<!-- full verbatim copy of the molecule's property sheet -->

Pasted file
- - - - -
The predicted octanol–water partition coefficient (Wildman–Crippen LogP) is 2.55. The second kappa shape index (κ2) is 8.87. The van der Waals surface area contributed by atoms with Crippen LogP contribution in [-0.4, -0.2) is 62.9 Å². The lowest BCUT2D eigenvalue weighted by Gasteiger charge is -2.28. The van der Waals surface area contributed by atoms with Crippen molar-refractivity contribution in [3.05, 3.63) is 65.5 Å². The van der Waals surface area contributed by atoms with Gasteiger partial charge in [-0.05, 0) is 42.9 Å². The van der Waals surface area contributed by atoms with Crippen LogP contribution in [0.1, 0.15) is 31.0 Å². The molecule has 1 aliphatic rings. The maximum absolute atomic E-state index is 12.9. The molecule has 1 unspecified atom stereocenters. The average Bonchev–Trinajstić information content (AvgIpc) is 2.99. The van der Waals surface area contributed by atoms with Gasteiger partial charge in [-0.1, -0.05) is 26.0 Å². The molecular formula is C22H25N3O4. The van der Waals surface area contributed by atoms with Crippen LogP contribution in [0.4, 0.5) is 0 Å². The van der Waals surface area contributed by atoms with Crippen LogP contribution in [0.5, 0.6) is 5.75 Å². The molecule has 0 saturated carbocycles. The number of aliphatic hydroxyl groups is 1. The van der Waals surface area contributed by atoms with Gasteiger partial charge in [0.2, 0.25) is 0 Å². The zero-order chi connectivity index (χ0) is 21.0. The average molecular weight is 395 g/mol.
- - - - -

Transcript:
The predicted octanol–water partition coefficient (Wildman–Crippen LogP) is 2.55. The second kappa shape index (κ2) is 8.87. The van der Waals surface area contributed by atoms with Crippen LogP contribution in [-0.4, -0.2) is 62.9 Å². The lowest BCUT2D eigenvalue weighted by Gasteiger charge is -2.28. The van der Waals surface area contributed by atoms with Crippen molar-refractivity contribution in [3.05, 3.63) is 65.5 Å². The van der Waals surface area contributed by atoms with Gasteiger partial charge in [-0.05, 0) is 42.9 Å². The van der Waals surface area contributed by atoms with Crippen LogP contribution in [0.1, 0.15) is 31.0 Å². The molecule has 1 aliphatic rings. The maximum absolute atomic E-state index is 12.9. The molecule has 1 unspecified atom stereocenters. The average Bonchev–Trinajstić information content (AvgIpc) is 2.99. The van der Waals surface area contributed by atoms with Gasteiger partial charge in [-0.1, -0.05) is 26.0 Å². The molecular formula is C22H25N3O4. The van der Waals surface area contributed by atoms with Crippen LogP contribution in [0.4, 0.5) is 0 Å². The van der Waals surface area contributed by atoms with Crippen LogP contribution in [0.5, 0.6) is 5.75 Å². The molecule has 0 saturated carbocycles. The number of aliphatic hydroxyl groups is 1. The van der Waals surface area contributed by atoms with Gasteiger partial charge in [0.2, 0.25) is 0 Å². The zero-order chi connectivity index (χ0) is 21.0. The average molecular weight is 395 g/mol.